The study of the marine invertebrates of West Africa collected during the “Nansen Project” goes on and this year a second workshop was organized with a focus on the taxonomy of bivalves. Nine days of seclusion in our marine station at Espegrend on the surroundings of the city of Bergen allowed for the necessary tranquility to concentrate in the laborious work of sorting through and identifying thousands of specimens collected between Morocco and Angola by the Norwegian research vessel Dr. Fridtjof Nansen.
This year the “Molluscan” team was strengthen with two extra players; Sara Castillo, a PhD student from Spain enrolled at the University of Vigo and working on the marine fauna of Mauritania and Rudo von Cosel from the Paris Museum of Natural History a recognized authority on the taxonomy of bivalve molluscs.
During last year workshop we have implemented a successful “conveyor-belt operation” where each of us was responsible for a specific task (identification, labelling, databasing, imaging, barcoding, etc.). The samples were first organized by morphotypes and then passed into the hands and eyes of our taxonomic experts; a new label with a museum voucher number, species name, locality, etc., was added, and the samples were then databased, photographed, and some selected for DNA barcoding. In parallel several invited participants received training in the various technical and scientific aspects of this operation.
This year we have again implemented the same successful strategy; Lena Ohnheiser (University Museum of Bergen) was responsible for the database, labelling, and “in between” automontage imaging, Rudo von Cosel, José Pedro Borges (Portuguese Institute of Malacology), Kouakou Kouadio (University of Nangui Abrogoua, Côte d’Ivoire), Sidi Moctar (Institut Mauritanien de Recherches Océanographiques et des Pêches), and Sara Castillo for the taxonomic identification, and the author of these lines was the responsible for general imaging of the specimens and overall coordination of the team-work. In parallel Trond Oskars (a PhD student at the University Museum of Bergen) and Endre Willassen (PI of the Marine Invertebrates of Western Africa project) have worked on the preparation of 95 samples for DNA barcoding.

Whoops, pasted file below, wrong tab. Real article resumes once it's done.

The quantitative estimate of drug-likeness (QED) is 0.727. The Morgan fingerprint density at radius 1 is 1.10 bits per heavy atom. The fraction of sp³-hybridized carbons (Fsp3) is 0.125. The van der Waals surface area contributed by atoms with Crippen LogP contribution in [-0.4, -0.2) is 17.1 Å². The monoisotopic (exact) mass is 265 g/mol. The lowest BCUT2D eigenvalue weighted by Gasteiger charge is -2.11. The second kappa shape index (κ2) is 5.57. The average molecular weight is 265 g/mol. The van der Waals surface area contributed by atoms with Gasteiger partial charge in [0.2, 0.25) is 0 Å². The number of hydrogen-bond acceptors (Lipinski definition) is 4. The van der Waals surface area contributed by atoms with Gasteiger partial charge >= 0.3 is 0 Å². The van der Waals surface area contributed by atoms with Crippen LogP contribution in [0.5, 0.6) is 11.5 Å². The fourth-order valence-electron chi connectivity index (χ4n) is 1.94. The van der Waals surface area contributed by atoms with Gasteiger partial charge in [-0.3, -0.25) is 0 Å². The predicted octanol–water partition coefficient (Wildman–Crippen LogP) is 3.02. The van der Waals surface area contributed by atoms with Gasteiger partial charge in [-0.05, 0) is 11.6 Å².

Our colleague Rudo von Cosel has been working for more than 10 years on a comprehensive book about the bivalves from tropical western Africa.
Rudo brought the proofs of his book to the workshop and we can proudly claim to have been the first ones to have ever seen his book assembled! The species illustrations and descriptions were bind together by families and used as identification tools during the workshop. At the end of the week we have databased over 800 lots and identified approximately 125 species. It was very rewarding to realize that our joint effort rendered many new geographical records contributing to better understand the distribution of species and biogeographic processes along the coast of West Africa.
We are very thankful to all participants in the workshop; to all those mentioned along these lines and those who were not but were nonetheless crucial for the success of this very productive week helping with various technical and logistic aspects, contributing to the good atmosphere, and very important keeping everybody “bellies” happy with great demonstrations of cuisine masterskills!